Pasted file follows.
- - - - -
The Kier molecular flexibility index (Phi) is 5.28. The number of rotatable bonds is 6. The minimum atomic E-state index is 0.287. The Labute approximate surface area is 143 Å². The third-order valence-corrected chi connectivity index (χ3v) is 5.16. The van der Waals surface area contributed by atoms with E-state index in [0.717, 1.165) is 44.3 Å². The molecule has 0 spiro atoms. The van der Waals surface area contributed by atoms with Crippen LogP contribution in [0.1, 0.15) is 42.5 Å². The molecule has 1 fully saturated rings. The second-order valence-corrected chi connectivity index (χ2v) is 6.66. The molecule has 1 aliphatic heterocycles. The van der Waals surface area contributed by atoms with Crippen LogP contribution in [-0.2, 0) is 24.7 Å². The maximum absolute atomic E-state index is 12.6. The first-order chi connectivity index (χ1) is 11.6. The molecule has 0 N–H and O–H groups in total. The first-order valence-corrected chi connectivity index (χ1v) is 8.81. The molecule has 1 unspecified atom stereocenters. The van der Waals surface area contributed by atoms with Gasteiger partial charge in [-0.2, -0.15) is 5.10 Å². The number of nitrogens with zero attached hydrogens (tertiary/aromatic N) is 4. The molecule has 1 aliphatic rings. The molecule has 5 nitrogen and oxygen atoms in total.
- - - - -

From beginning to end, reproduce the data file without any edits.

The Kier molecular flexibility index (Phi) is 5.28. The number of rotatable bonds is 6. The minimum atomic E-state index is 0.287. The Labute approximate surface area is 143 Å². The third-order valence-corrected chi connectivity index (χ3v) is 5.16. The van der Waals surface area contributed by atoms with E-state index in [0.717, 1.165) is 44.3 Å². The molecule has 0 spiro atoms. The van der Waals surface area contributed by atoms with Crippen LogP contribution in [0.1, 0.15) is 42.5 Å². The molecule has 1 fully saturated rings. The second-order valence-corrected chi connectivity index (χ2v) is 6.66. The molecule has 1 aliphatic heterocycles. The van der Waals surface area contributed by atoms with Crippen LogP contribution in [-0.2, 0) is 24.7 Å². The maximum absolute atomic E-state index is 12.6. The first-order chi connectivity index (χ1) is 11.6. The molecule has 0 N–H and O–H groups in total. The first-order valence-corrected chi connectivity index (χ1v) is 8.81. The molecule has 1 unspecified atom stereocenters. The van der Waals surface area contributed by atoms with Gasteiger partial charge in [-0.2, -0.15) is 5.10 Å². The number of nitrogens with zero attached hydrogens (tertiary/aromatic N) is 4. The molecule has 1 aliphatic rings. The molecule has 5 nitrogen and oxygen atoms in total.